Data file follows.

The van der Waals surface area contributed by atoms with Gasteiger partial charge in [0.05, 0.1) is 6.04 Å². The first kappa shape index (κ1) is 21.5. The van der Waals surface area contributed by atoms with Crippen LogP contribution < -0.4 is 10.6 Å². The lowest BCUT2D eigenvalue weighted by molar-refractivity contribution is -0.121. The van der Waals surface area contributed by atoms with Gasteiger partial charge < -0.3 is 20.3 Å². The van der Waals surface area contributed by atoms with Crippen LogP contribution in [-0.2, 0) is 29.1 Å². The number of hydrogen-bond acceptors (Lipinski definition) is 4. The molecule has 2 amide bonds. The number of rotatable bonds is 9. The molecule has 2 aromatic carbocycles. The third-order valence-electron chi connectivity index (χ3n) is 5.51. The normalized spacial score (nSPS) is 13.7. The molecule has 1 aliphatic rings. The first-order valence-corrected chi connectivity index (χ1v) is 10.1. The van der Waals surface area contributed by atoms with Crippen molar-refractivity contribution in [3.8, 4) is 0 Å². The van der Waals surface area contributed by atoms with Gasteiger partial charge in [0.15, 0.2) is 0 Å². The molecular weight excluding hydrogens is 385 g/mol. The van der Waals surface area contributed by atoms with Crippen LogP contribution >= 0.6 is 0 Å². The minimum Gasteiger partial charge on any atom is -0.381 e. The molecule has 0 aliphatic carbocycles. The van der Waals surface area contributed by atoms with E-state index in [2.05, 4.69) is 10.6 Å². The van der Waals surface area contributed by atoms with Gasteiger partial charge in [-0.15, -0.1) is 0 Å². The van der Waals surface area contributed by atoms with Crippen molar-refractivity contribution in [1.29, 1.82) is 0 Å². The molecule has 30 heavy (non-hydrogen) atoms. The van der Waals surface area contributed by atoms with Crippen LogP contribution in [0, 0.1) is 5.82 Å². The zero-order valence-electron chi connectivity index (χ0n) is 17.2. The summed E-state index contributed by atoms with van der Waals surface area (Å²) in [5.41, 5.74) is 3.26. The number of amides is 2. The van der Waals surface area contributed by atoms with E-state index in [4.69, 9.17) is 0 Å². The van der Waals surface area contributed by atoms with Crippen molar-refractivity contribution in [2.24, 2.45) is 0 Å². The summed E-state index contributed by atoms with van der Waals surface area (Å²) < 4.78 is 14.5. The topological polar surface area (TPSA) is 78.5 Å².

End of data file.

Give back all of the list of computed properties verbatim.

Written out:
The van der Waals surface area contributed by atoms with Gasteiger partial charge in [0.05, 0.1) is 6.04 Å². The first kappa shape index (κ1) is 21.5. The van der Waals surface area contributed by atoms with Crippen LogP contribution < -0.4 is 10.6 Å². The lowest BCUT2D eigenvalue weighted by molar-refractivity contribution is -0.121. The van der Waals surface area contributed by atoms with Gasteiger partial charge < -0.3 is 20.3 Å². The van der Waals surface area contributed by atoms with Crippen LogP contribution in [-0.2, 0) is 29.1 Å². The number of hydrogen-bond acceptors (Lipinski definition) is 4. The molecule has 2 amide bonds. The number of rotatable bonds is 9. The molecule has 2 aromatic carbocycles. The third-order valence-electron chi connectivity index (χ3n) is 5.51. The normalized spacial score (nSPS) is 13.7. The molecule has 1 aliphatic rings. The first-order valence-corrected chi connectivity index (χ1v) is 10.1. The van der Waals surface area contributed by atoms with Crippen molar-refractivity contribution in [3.8, 4) is 0 Å². The van der Waals surface area contributed by atoms with Gasteiger partial charge in [0.15, 0.2) is 0 Å². The molecular weight excluding hydrogens is 385 g/mol. The van der Waals surface area contributed by atoms with Crippen LogP contribution >= 0.6 is 0 Å². The minimum Gasteiger partial charge on any atom is -0.381 e. The molecule has 0 aliphatic carbocycles. The van der Waals surface area contributed by atoms with E-state index in [2.05, 4.69) is 10.6 Å². The van der Waals surface area contributed by atoms with Gasteiger partial charge in [-0.15, -0.1) is 0 Å². The van der Waals surface area contributed by atoms with Crippen molar-refractivity contribution in [1.29, 1.82) is 0 Å². The molecule has 30 heavy (non-hydrogen) atoms. The van der Waals surface area contributed by atoms with Crippen LogP contribution in [0, 0.1) is 5.82 Å². The zero-order valence-electron chi connectivity index (χ0n) is 17.2. The summed E-state index contributed by atoms with van der Waals surface area (Å²) in [5.41, 5.74) is 3.26. The number of amides is 2. The van der Waals surface area contributed by atoms with E-state index in [4.69, 9.17) is 0 Å². The van der Waals surface area contributed by atoms with Crippen molar-refractivity contribution in [2.24, 2.45) is 0 Å². The summed E-state index contributed by atoms with van der Waals surface area (Å²) < 4.78 is 14.5. The topological polar surface area (TPSA) is 78.5 Å².